Find: good added detail on bb10

Some nice camera and keyboard touches. 
As the lights came up on Thorston Heins opening remarks at BlackBerry World 2012, expectations were... well, low. There was always the possibility that we would hear of some huge shake-up that would drastically alter RIM's course; say, switching to a services model and opening their BlackBerry Enterprise Server offerings to the competition. Or, we could hear talk of the impressive results of the hard work of a talented team of engineers and designers, and hopes and assurances that we'd love it. We've heard this kind of talk from struggling giants, including a year ago this past February when Jon Rubinstein introduced us to the Palm Pre 3 and TouchPad. Though Heins remarks included a hint at the kind of course correction we might have speculated on, he quickly transitioned to a preview of the QNX-based BlackBerry 10. And though it's familiar, it's nothing like 7.

Vivek Bhardwaj, RIM's Head of Software Portfolio, lead our preview and focused on two key areas, app flow and input, and threw in an impressive peek at the camera app. BlackBerry 7 did little to alter the way you use a BlackBerry. The PlayBook's OS is the basis for what we're seeing here, and is fundamentally what's running in the BlackBerry 10 Developer Alpha hardware being handed out at the event today. The PlayBook's multitasking echoed the scheme we saw in WebOS, cards that can be quickly swiped between. BlackBerry 10 introduces a scheme that stacks cards that have been opened in succession, and allows a drag to the left to peek at the stack underneath. This paradigm borrows much from WebOS 3.0, though it's unclear what's changed in terms of app switching. If it's anything like the PlayBook's multitasking method, it'll be a huge improvement over BlackBerry 7.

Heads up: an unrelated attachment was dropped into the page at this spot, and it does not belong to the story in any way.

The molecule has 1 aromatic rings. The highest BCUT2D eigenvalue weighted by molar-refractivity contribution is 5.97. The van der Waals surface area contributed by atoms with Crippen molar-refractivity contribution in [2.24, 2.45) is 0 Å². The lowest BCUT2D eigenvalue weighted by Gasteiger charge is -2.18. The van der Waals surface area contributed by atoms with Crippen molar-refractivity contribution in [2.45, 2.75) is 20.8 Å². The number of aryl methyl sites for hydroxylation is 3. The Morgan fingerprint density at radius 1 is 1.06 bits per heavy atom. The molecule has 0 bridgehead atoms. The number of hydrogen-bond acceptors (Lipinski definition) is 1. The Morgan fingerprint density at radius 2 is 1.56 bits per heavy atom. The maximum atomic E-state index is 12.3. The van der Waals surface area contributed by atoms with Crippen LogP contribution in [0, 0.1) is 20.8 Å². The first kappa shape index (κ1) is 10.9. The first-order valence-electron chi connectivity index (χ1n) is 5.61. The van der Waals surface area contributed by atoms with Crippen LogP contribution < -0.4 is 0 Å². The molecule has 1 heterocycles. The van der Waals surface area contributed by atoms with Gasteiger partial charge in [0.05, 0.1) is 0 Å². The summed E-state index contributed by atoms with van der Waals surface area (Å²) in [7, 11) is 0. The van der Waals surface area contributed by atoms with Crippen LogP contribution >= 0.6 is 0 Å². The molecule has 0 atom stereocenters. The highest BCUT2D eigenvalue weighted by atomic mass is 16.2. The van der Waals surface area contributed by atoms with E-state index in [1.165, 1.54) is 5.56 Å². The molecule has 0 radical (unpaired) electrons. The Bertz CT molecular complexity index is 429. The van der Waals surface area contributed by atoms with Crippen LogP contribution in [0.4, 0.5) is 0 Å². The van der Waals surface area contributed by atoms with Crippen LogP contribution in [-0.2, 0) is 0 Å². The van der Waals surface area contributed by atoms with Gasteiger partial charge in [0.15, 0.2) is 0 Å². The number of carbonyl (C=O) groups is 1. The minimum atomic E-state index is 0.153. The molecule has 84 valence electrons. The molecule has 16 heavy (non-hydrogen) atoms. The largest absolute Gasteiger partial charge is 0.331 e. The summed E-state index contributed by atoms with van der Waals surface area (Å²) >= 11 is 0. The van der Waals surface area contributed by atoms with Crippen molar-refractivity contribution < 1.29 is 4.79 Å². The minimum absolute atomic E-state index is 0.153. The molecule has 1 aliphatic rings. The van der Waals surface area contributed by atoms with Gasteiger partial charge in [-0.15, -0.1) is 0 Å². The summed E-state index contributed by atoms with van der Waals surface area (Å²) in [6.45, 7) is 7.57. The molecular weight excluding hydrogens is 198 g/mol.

A brief peek at the home screen showed large panels reminiscent of Windows Phone's Live Tiles but with a less minimalist design. Having used the icon buffet of iOS and the widget explosion that Android can become, I can see a benefit to a focused but informative home screen that emphasizes a few key tasks while deprecating other tasks to an app launcher or notification bar. BlackBerry users that move to this from any prior BlackBerry will find themselves in very unfamiliar territory.
So if BlackBerry OS has been such a drag for so long, what kept users so attached to their devices? For some it was security concerns. Others fell in love with the BlackBerry Messengers features. Above all else, though, users loved their keyboards. RIM's portrait QWERTY keyboards are legendarily easy to use and comfortable for even longer typing sessions. As adept as I've become typing on on-screen keyboards of all sizes, I will never approach the typing speeds nor accuracy I acheived with my old 8830. But the design isn't for everyone, and RIM is designing BlackBerry 10 with these users in mind.